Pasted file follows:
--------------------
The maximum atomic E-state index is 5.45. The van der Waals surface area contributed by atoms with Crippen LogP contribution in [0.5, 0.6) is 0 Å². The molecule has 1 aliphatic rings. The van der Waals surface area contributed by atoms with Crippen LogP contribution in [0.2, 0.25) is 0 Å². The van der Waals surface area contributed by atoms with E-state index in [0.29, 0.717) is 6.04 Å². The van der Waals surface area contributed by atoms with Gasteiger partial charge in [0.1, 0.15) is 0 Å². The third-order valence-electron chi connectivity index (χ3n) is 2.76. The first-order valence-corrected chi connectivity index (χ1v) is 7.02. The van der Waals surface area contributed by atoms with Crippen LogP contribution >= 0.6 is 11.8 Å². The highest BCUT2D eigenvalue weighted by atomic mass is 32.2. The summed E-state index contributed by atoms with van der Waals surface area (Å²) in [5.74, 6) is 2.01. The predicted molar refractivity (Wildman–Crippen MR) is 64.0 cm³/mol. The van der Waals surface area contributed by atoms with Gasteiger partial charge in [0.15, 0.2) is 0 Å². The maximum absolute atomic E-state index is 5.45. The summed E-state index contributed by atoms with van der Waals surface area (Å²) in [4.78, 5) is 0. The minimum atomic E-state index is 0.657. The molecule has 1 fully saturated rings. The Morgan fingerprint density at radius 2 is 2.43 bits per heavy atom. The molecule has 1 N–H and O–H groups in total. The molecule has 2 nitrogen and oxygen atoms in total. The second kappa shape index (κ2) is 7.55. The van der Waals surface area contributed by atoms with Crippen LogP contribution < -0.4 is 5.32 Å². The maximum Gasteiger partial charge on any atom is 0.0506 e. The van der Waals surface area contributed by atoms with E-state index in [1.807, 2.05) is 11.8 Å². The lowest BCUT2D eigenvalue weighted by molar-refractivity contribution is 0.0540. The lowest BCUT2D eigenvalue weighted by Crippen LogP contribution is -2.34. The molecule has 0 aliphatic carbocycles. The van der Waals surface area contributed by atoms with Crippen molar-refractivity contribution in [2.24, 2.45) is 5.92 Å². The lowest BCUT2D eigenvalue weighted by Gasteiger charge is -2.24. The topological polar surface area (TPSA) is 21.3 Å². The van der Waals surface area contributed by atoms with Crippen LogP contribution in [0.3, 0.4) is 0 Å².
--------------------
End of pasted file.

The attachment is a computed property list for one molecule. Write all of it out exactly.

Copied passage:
The maximum atomic E-state index is 5.45. The van der Waals surface area contributed by atoms with Crippen LogP contribution in [0.5, 0.6) is 0 Å². The molecule has 1 aliphatic rings. The van der Waals surface area contributed by atoms with Crippen LogP contribution in [0.2, 0.25) is 0 Å². The van der Waals surface area contributed by atoms with E-state index in [0.29, 0.717) is 6.04 Å². The van der Waals surface area contributed by atoms with Gasteiger partial charge in [0.1, 0.15) is 0 Å². The third-order valence-electron chi connectivity index (χ3n) is 2.76. The first-order valence-corrected chi connectivity index (χ1v) is 7.02. The van der Waals surface area contributed by atoms with Crippen LogP contribution >= 0.6 is 11.8 Å². The highest BCUT2D eigenvalue weighted by atomic mass is 32.2. The summed E-state index contributed by atoms with van der Waals surface area (Å²) in [5.74, 6) is 2.01. The predicted molar refractivity (Wildman–Crippen MR) is 64.0 cm³/mol. The van der Waals surface area contributed by atoms with Gasteiger partial charge in [0.15, 0.2) is 0 Å². The maximum absolute atomic E-state index is 5.45. The summed E-state index contributed by atoms with van der Waals surface area (Å²) in [4.78, 5) is 0. The minimum atomic E-state index is 0.657. The molecule has 1 fully saturated rings. The Morgan fingerprint density at radius 2 is 2.43 bits per heavy atom. The molecule has 1 N–H and O–H groups in total. The molecule has 2 nitrogen and oxygen atoms in total. The second kappa shape index (κ2) is 7.55. The van der Waals surface area contributed by atoms with Crippen LogP contribution < -0.4 is 5.32 Å². The maximum Gasteiger partial charge on any atom is 0.0506 e. The van der Waals surface area contributed by atoms with E-state index in [1.807, 2.05) is 11.8 Å². The lowest BCUT2D eigenvalue weighted by molar-refractivity contribution is 0.0540. The lowest BCUT2D eigenvalue weighted by Crippen LogP contribution is -2.34. The molecule has 0 aliphatic carbocycles. The van der Waals surface area contributed by atoms with Crippen molar-refractivity contribution in [2.24, 2.45) is 5.92 Å². The lowest BCUT2D eigenvalue weighted by Gasteiger charge is -2.24. The topological polar surface area (TPSA) is 21.3 Å². The van der Waals surface area contributed by atoms with Crippen LogP contribution in [0.3, 0.4) is 0 Å².